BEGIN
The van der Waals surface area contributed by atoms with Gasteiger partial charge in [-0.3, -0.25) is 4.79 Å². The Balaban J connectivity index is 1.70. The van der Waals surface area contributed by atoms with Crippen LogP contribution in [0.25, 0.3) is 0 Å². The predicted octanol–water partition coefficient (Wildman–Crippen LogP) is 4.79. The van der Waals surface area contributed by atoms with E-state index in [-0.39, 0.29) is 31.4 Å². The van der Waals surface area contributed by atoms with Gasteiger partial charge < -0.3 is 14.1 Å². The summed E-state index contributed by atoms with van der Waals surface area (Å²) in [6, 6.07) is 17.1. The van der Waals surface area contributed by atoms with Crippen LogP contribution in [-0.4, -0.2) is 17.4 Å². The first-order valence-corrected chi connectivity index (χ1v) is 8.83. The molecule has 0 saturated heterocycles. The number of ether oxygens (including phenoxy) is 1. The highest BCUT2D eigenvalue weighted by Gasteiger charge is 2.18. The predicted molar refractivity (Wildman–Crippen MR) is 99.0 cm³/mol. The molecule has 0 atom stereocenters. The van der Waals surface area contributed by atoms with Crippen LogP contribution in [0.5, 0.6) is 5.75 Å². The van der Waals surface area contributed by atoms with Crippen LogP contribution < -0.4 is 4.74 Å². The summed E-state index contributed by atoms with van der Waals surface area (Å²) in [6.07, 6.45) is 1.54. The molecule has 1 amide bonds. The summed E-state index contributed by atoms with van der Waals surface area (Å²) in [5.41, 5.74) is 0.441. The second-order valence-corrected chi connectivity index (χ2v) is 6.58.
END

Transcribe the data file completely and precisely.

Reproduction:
The van der Waals surface area contributed by atoms with Gasteiger partial charge in [-0.3, -0.25) is 4.79 Å². The Balaban J connectivity index is 1.70. The van der Waals surface area contributed by atoms with Crippen LogP contribution in [0.25, 0.3) is 0 Å². The predicted octanol–water partition coefficient (Wildman–Crippen LogP) is 4.79. The van der Waals surface area contributed by atoms with E-state index in [-0.39, 0.29) is 31.4 Å². The van der Waals surface area contributed by atoms with Gasteiger partial charge < -0.3 is 14.1 Å². The summed E-state index contributed by atoms with van der Waals surface area (Å²) in [6, 6.07) is 17.1. The van der Waals surface area contributed by atoms with Crippen LogP contribution in [-0.4, -0.2) is 17.4 Å². The first-order valence-corrected chi connectivity index (χ1v) is 8.83. The molecule has 0 saturated heterocycles. The number of ether oxygens (including phenoxy) is 1. The highest BCUT2D eigenvalue weighted by Gasteiger charge is 2.18. The predicted molar refractivity (Wildman–Crippen MR) is 99.0 cm³/mol. The molecule has 0 atom stereocenters. The van der Waals surface area contributed by atoms with Crippen LogP contribution in [0.5, 0.6) is 5.75 Å². The van der Waals surface area contributed by atoms with Crippen LogP contribution < -0.4 is 4.74 Å². The summed E-state index contributed by atoms with van der Waals surface area (Å²) in [6.07, 6.45) is 1.54. The molecule has 1 amide bonds. The summed E-state index contributed by atoms with van der Waals surface area (Å²) in [5.41, 5.74) is 0.441. The second-order valence-corrected chi connectivity index (χ2v) is 6.58.